Sandler’s Click

I liked Sandler’s Click probably because I’ve been watching way too many of his films lately.  I end up enjoying his serious stuff along with the juvenile stuff and all the stuff in between.  I actually like this movie because it really showcases all of Sandler’s talents as both a comedian and an actor.

I think all great comedians eventually reach a point where comedy alone just doesn’t cut it.  The jokes dry up as the comedian grows up and matures.  I still miss Eddie Murphy when he wasn’t preoccupied with philosophical stuff or worried about the Disney market.  I think Sandler can still pull off a more balanced comedy that stays true to his origins.

The plot of Click is hardly original but not necessarily boring, especially in the hands of skilled craftsmen, a universal remote to control not appliances but the owner’s entire universe.  Sandler is Michael Newman, an over-worked and under-appreciated architect and father.  He stumbles upon a secret lab tucked away in the local bed and bath where he’s looking for a universal remote to overcome his klutziness with house appliances.  Instead, he’s given a remote that can pause, mute, and fast forward entire scenes and people in his life.  What he doesn’t know is that the remote’s auto-learning knows more about him than he realizes and that you can’t go back and live the parts you fast forward.  All you get in return is a hazy recollection and TV archives of the time you spent on auto-pilot.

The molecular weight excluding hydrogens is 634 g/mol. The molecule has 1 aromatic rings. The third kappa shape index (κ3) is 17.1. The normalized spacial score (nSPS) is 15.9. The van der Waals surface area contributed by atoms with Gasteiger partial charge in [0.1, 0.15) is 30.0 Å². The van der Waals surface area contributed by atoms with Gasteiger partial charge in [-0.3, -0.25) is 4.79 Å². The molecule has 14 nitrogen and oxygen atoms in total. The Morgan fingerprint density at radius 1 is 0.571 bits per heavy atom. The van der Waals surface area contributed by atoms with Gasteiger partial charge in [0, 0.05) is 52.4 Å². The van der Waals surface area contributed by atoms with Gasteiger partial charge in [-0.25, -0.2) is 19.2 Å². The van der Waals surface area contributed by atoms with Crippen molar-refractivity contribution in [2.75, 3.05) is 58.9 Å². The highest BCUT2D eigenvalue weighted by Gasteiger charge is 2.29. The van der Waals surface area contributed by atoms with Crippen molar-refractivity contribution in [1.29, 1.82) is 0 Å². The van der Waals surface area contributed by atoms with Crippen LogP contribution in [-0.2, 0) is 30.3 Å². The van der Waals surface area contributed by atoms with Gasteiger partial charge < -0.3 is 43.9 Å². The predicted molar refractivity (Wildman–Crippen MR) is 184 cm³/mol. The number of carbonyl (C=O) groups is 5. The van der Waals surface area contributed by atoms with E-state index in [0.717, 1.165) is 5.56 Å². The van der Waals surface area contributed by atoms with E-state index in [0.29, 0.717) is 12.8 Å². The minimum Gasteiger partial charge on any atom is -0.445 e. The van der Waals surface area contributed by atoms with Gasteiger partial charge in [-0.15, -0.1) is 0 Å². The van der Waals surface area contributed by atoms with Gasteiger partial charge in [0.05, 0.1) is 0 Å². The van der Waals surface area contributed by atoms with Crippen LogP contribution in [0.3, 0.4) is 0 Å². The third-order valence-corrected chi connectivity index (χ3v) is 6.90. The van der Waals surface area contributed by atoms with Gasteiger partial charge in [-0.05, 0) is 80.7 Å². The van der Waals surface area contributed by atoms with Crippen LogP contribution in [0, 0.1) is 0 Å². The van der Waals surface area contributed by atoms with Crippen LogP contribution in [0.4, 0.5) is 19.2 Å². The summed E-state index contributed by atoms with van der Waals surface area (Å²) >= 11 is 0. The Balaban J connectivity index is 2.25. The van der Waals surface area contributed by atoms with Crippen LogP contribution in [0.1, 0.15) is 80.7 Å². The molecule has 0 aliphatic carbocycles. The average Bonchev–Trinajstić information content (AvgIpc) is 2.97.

I loved it.  The scenes near the end were really moving as he reflects on life and wishes he can really cherish the things that need to be cherished other than his career, that fast-forwarding the "boring bits" lead you to miss the greatest things that life has to offer.